India, China, Japan, Vietnam, Asia, Ethiopia, and the "New World" were all part of the explosive Catholic Reformation missionary movement. Catholic missions to Africa and the south Pacific were mostly 19th century.

And some of those missions were undertaken by lay Catholics (for instance the founding of the city of Montreal was by lay Catholics who were trying to create the community of the Book of Acts and seeking to evangelize the native Americans. They were part of the great Catholic revival in France in the 17th century about which I have just finished doing some more research.)

However, I think we need to grasp that frontier missions at the center of the Church's life and at the center of lay life is a wholly new phenomena in Christian history and this is true of *all* Christian groups - not just Catholics. They weren't at the center of historic Lutheranism or Calvinism or Anglicanism either.

Apart from the 18th century Moravians, no Christian group fits this description until the 20th century. Frontier missions has always been the endeavor of a specialized minority until very recently. We must remember that little developments like universal literacy and the whole travel and communication revolution are 20th century and have shrunken the globe in a way and facilitated frontier missions by ordinary Christians - indeed, made it possible for ordinary Christians to even know that frontier missions are needed - in a way would stagger our ancestors.

When St. Vincent de Paul sent his men to Madagascar and North Africa in the 17th century, he didn't hear from them for years at a time. All too often, he was writing letters to them long after they were dead. And they died with dreadful regularity. It startled me to discover recently that de Paul sent out missionaries because he foresaw (350 years ago) that Christianity would experience a terrible "die-off" in Europe and he wanted to make sure that Christianity survived.

The friars who built flourishing churches in Asia Minor (wiped out by the Mongol hords) or Francis Xavier dying off the shore of China were part of the mission agencies of their day (You could think of them as Catholic equivalents of the Sudan Interior Mission or YWAM with life-long vows)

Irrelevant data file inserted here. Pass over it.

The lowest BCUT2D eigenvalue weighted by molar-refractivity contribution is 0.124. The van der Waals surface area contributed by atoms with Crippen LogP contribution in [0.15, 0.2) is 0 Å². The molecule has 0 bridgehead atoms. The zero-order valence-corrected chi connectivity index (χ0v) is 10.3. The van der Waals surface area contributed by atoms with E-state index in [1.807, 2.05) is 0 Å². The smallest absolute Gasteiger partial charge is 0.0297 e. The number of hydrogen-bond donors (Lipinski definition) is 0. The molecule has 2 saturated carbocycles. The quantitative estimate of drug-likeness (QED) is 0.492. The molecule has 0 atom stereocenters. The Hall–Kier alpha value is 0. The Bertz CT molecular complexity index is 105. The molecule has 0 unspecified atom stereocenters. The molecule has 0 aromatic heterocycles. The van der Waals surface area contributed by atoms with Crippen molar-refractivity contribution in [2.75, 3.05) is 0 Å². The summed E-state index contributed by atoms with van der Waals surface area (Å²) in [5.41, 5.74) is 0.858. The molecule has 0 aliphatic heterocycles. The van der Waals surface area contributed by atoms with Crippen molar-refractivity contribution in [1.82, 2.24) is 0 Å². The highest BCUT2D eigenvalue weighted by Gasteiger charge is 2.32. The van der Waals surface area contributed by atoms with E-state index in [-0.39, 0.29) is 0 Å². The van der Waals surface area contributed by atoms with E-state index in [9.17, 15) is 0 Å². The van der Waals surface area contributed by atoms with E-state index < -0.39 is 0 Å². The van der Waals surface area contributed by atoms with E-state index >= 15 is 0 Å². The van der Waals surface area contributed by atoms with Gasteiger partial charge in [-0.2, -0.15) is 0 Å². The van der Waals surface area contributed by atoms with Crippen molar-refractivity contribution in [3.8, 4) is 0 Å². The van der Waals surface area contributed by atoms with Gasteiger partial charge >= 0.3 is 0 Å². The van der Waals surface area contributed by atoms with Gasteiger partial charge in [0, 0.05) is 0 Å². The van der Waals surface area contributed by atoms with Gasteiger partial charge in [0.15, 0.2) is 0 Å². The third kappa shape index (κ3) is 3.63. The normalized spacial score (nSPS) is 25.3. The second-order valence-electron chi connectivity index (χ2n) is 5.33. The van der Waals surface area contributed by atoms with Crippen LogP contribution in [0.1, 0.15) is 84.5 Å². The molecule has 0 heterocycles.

As one of you readers pointed out. it is true that in Catholic understanding, lay people can't "plant churches" as evangelicals understand the term - because the whole Church is not present until the ordained office - and therefore the Eucharist, and the Mass is present as well.

But there is no reason that we couldn't do as the lay men who brought to Christianity to Korea did - share the faith, create small Christian communities, baptize, and the ask for a priest.

Today, the various lay movements (charismatic renewal, Neocatechumenate, many others) are very involved in missions of various kinds - some of it frontier. But frontier missions are almost always the work of individuals or small groups and are conducted very quietly, not the highly publicized and organized forms found among evangelicals today.

There is no reason theologically that this should be so but Catholic do have such a sense that the vast majority of their 1.2 billion member body needs initial evangelization and that so few are focusing on that, that it is easy to forget about the others.

As St. Dominic would say "what about the others?"

Hope that is useful.
Abu Daoud said…
Dear Sherry,

You are a font of knowledge, thank you so much! Very helpful indeed. I am particularly interested in Montreal.

BTW, do you have any contacts with the Congregation for propaganda fide at the Vatican? I would enjoy very much being in touch with them for my research.
Umm Daoud said…
I would like to mention (to Rob specifically) that it doesn't make witnessing to your neighbors any less valuable! We need evangelists in the community to tell others about Christ as much as we need workers out in the far-flung fields!